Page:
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  5. "Flumen rapide fluere vis."

"Flumen rapide fluere vis."

Translation:You want the river to flow rapidly.

September 1, 2019



This an example for accusativus cum infinitivo (note that flumen is neutrum).


Interesting. My Latin is terribly rusty but I would have translated the English sentence into Latin by using a construction with "ut". I see after doing some reading that the accusative+infinitive construction works just as well here. I'm so glad this course is giving me the opportunity to brush up on these things.


This is really interesting!! I always thought English was "odd" in the sense that it used this construction with the infinitive, since in Spanish, Catalan, and other romance languages you'd say something like "I want that the river flows rapidly". Now I wonder why these languages translate these phrases in the way that they do, instead of the Latin way...


In fact, I opened this page for the same reason. In Romance languages this utterance would trigger the subjunctive. I thought it was odd that it didn't in their parent language, and odd also because it seems Latin usually has more complicated grammar, not simpler!


The Romance languages seem to have replaced the infinitive construction (except when the same person is subject of "want" and "to (flow)") with a subordinate clause (starting with a descendant of "quod") that needs a finite verb.


also in other languages of non-Latin origin. Like in Dutch: "Ik zie hem lopen".


Is there any reason why this could not be interpreted as 'O river, you want to flow rapidly'?


No grammatical reason, but you should use both a vocative comma (in order to show that the river is an addressee, not an object) and an exclamation mark. Your phrase should then be: „Flumen, rapide fluere vis!”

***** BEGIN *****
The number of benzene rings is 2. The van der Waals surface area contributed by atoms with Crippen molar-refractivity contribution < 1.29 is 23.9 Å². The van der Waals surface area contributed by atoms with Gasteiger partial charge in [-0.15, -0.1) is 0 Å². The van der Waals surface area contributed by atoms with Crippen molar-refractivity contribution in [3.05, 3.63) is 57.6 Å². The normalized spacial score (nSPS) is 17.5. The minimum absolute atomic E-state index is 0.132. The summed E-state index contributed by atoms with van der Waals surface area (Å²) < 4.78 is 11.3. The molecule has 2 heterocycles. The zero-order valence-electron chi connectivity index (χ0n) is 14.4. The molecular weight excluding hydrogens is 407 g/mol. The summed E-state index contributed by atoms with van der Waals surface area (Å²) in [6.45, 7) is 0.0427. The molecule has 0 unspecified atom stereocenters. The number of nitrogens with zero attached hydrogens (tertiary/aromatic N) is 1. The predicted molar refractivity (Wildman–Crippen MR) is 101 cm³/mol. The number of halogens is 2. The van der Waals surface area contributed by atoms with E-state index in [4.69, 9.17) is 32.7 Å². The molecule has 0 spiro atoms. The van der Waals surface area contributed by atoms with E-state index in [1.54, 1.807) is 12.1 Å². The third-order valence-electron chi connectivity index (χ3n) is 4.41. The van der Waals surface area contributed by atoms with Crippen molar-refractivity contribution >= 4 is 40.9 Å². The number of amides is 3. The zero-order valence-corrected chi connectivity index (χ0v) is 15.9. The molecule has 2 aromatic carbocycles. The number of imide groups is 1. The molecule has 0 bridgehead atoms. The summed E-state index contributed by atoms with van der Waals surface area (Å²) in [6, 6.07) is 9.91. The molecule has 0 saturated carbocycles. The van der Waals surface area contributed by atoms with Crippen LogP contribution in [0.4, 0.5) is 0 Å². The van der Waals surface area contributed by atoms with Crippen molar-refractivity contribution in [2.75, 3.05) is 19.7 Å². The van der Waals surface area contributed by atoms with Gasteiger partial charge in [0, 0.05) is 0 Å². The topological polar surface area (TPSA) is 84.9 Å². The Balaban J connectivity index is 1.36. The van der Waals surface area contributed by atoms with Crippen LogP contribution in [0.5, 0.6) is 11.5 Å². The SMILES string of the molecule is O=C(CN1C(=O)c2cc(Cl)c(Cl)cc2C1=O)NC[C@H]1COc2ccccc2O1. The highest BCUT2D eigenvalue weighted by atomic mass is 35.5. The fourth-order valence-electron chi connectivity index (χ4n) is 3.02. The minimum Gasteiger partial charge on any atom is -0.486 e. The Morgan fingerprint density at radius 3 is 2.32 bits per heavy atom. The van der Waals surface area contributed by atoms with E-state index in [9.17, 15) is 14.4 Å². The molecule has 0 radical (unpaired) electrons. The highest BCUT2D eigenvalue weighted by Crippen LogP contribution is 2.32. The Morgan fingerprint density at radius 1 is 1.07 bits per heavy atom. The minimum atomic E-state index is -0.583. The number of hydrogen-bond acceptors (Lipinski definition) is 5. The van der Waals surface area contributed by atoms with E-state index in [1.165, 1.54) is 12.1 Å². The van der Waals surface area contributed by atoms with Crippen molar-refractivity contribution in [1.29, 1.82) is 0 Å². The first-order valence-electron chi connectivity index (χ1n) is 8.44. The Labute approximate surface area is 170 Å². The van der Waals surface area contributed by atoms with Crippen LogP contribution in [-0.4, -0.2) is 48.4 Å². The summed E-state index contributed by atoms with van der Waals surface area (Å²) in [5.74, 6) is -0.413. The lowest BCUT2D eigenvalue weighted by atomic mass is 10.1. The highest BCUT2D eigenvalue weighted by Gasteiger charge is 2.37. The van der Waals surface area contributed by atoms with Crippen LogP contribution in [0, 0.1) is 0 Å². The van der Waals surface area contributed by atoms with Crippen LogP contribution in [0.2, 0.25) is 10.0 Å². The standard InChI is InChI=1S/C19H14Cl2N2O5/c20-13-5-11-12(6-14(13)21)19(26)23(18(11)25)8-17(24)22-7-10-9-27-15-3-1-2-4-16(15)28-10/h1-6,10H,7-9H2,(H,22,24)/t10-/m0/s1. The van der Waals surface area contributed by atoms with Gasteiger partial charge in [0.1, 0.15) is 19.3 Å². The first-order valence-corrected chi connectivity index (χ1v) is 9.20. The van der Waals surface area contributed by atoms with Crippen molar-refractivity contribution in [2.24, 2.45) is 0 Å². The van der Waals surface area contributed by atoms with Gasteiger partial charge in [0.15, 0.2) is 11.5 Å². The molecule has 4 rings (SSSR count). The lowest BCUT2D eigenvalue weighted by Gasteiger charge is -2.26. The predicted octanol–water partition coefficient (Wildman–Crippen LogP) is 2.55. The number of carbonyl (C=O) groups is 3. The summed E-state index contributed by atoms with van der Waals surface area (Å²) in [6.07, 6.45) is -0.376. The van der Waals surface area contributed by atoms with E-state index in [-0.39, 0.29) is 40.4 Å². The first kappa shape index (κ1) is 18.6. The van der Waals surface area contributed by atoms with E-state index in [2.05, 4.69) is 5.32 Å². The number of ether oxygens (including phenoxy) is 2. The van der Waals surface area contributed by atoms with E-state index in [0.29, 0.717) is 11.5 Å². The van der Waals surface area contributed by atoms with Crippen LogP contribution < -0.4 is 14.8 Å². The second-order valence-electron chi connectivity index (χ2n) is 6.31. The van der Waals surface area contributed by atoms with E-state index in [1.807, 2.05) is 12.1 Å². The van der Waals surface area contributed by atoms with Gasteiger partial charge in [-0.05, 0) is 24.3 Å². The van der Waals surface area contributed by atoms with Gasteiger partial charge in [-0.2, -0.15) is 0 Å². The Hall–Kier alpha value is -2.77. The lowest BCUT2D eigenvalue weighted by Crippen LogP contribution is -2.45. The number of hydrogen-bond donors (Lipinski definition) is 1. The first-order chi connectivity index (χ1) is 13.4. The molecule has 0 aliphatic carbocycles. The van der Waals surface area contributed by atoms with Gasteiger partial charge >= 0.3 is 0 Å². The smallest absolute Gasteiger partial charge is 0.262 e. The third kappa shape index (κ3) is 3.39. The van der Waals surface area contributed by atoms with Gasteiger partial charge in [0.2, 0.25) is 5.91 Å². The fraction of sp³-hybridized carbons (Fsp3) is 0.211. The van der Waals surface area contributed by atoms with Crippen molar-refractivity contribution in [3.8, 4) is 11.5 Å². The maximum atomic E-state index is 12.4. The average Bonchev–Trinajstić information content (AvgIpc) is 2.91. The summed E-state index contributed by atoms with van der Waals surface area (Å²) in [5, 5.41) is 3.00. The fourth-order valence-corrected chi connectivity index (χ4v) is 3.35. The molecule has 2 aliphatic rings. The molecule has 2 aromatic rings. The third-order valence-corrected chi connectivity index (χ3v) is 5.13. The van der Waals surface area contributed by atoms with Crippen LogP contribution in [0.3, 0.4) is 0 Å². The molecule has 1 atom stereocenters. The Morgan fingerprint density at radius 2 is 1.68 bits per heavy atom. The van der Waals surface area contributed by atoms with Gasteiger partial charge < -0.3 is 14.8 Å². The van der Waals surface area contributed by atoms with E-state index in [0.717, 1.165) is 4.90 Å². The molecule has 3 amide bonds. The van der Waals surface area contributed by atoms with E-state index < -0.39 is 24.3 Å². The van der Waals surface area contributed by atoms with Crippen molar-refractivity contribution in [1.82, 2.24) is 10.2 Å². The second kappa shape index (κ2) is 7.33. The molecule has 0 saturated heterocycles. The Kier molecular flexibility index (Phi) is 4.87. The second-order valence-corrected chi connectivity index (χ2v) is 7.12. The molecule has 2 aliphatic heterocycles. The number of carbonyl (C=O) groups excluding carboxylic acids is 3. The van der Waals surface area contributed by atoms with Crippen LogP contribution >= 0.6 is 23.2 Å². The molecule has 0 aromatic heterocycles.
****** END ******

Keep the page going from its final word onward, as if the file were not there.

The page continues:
Thank you for confirming. What you suggest would certainly make the grammatical intent clearer; however, in Classical times, I don't think either of these punctuation marks existed.


But using the vocative marker "o" with "flumen" (not required) would help underscore the 'vocative' intention.


Great observation! (I like the way you think.)

I like it when it's discovered that one sentence can have two totally different meanings (whether it's in English, Latin, or any other language).


A few questions back this same format was translated, "You want to climb the tree rapidly." Yet here it's not, "You want to flow the river rapidly." Is it a poor choice of examples or what?


What does "flow the river" mean?

Since fluere (to flow) is a verb of motion, and intransitive, it's not an action that someone can "do to" someone or something else.

In this sentence (strange as it is), the only thing capable of "flowing" is flūmen , the river.

"You want the river to flow rapidly," so maybe you don't dam it up (?).

By contrast, ascendere (to climb) is a transitive action, so "climbing" is something that "you" (the subject of vīs = you want) can do to the tree.


Thanks for responding.


Thank you; my pleasure!


Can the translation be "The river wants to flow rapidly"?


Almost, but not quite - the verb is in the 2nd person singular ("you want"), so that interpretation doesn't work. Your sentence would be something like "flumen rapide fluere vult".


I had this answer with an audio prompt and it was a little muffled, and the fluere and vis run together (I understand that that happens in normal speech, but it confused me on the parsing) - the 'play slowly' does not work, it replays at the same speed. I could not make sense of it, in part because of the audio and in part because ... well, it's just a weird sentence.


Alright, I've heard it more than once now, and now that I know what it says it seems much more clear. I could not make heads nor tails of it on the first hearing!

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